The second wave of COVID-19 cases has hit much of the country over the past two weeks, and we are seeing the start of another wave of people becoming social sellers. Recent research provides some interesting insights into why the direct selling industry is surging as the next wave of coronavirus cases has hit.

Direct selling is the established work from home business model. Since David McConnell launched the forerunner of Avon more than 100 years ago, the direct selling channel has been developing and enhancing opportunities to work from home. For decades, companies in this channel have offered representatives the freedom to choose when, where, and how they work. Opportunities in what has become a broader social selling channel blossomed as social media emerged and fast, reliable home delivery reached all areas of the country.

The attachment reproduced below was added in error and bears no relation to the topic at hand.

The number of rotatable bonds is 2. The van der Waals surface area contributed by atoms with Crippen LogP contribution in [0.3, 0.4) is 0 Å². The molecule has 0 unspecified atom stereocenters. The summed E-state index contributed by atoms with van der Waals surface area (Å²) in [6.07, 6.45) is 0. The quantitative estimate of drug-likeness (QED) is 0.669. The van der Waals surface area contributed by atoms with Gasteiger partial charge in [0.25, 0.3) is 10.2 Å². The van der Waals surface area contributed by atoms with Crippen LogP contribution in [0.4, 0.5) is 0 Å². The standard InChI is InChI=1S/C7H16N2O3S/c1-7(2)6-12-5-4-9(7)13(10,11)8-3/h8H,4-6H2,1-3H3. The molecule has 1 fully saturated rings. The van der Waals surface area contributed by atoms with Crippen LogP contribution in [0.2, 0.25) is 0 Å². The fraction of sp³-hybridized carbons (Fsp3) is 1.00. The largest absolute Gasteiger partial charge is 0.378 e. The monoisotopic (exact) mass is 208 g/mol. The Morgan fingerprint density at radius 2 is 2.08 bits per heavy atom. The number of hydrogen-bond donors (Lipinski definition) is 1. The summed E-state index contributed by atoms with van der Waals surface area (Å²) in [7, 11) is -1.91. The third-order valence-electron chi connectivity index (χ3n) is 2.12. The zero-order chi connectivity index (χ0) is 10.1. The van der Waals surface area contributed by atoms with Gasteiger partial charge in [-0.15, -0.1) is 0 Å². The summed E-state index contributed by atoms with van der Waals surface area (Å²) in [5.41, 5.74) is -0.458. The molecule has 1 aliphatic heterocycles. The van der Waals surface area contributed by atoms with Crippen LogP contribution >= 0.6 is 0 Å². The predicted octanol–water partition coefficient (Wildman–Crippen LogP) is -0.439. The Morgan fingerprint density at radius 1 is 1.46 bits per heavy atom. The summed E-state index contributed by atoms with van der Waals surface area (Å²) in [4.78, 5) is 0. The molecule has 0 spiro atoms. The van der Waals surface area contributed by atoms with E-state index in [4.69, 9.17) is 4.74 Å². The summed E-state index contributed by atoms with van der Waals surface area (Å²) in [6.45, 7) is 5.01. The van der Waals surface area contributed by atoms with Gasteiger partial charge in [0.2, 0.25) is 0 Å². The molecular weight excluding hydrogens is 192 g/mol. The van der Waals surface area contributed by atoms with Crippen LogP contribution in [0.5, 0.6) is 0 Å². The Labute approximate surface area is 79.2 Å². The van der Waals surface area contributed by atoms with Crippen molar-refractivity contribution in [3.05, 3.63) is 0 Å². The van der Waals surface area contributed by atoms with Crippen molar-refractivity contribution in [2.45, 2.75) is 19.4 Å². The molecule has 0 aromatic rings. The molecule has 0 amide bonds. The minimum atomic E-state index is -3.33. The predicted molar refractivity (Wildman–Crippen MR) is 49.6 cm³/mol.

Over the past two weeks, we have found that many individuals engaged in social selling have ramped up their personal businesses. New distributors have once again flocked to direct selling companies that align with their interests and passions. People tell us that working their social selling business is the one thing they can control right now, when everything else seems uncertain. They can work as much as they like, and earn what they need as they have faced layoffs, furloughs, and salary cuts in their “day jobs.” The ability to control their destiny seems to be an overwhelming driver of social selling activity right now. Unlike other gig economy side-hustles like Lyft and Uber, non-one is going to terminate you from your social selling “job” because you failed to pick up enough customers yesterday. No major social selling company imposes fixed sales quotas or sales minimums. Management is not going to announce a 20% reduction to your pay tomorrow – social selling companies have time-tested compensation plans that rarely see major changes.